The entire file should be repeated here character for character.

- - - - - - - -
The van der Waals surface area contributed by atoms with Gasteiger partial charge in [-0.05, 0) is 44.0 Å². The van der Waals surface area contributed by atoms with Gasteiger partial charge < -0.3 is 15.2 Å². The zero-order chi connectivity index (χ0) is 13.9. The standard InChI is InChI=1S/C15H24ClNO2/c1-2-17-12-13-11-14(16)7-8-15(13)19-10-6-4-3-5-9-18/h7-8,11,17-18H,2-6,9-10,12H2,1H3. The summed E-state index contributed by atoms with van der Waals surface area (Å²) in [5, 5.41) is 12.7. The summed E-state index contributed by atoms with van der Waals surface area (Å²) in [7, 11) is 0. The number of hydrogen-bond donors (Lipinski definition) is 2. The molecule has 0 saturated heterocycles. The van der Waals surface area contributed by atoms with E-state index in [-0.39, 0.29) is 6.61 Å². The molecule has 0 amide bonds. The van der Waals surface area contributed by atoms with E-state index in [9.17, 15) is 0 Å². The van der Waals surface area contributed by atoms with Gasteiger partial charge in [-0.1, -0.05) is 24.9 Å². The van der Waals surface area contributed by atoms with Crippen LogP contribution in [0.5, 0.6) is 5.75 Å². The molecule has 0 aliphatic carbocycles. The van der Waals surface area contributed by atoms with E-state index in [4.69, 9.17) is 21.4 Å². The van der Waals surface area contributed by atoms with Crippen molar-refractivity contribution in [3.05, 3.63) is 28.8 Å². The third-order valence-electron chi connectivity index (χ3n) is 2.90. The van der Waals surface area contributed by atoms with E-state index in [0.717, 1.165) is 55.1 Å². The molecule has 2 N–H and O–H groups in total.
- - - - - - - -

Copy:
The van der Waals surface area contributed by atoms with Gasteiger partial charge in [-0.05, 0) is 44.0 Å². The van der Waals surface area contributed by atoms with Gasteiger partial charge < -0.3 is 15.2 Å². The zero-order chi connectivity index (χ0) is 13.9. The standard InChI is InChI=1S/C15H24ClNO2/c1-2-17-12-13-11-14(16)7-8-15(13)19-10-6-4-3-5-9-18/h7-8,11,17-18H,2-6,9-10,12H2,1H3. The summed E-state index contributed by atoms with van der Waals surface area (Å²) in [5, 5.41) is 12.7. The summed E-state index contributed by atoms with van der Waals surface area (Å²) in [7, 11) is 0. The number of hydrogen-bond donors (Lipinski definition) is 2. The molecule has 0 saturated heterocycles. The van der Waals surface area contributed by atoms with E-state index in [-0.39, 0.29) is 6.61 Å². The molecule has 0 amide bonds. The van der Waals surface area contributed by atoms with E-state index in [9.17, 15) is 0 Å². The van der Waals surface area contributed by atoms with Gasteiger partial charge in [-0.1, -0.05) is 24.9 Å². The van der Waals surface area contributed by atoms with Crippen LogP contribution in [0.5, 0.6) is 5.75 Å². The molecule has 0 aliphatic carbocycles. The van der Waals surface area contributed by atoms with E-state index in [4.69, 9.17) is 21.4 Å². The van der Waals surface area contributed by atoms with Crippen molar-refractivity contribution in [3.05, 3.63) is 28.8 Å². The third-order valence-electron chi connectivity index (χ3n) is 2.90. The van der Waals surface area contributed by atoms with E-state index in [0.717, 1.165) is 55.1 Å². The molecule has 2 N–H and O–H groups in total.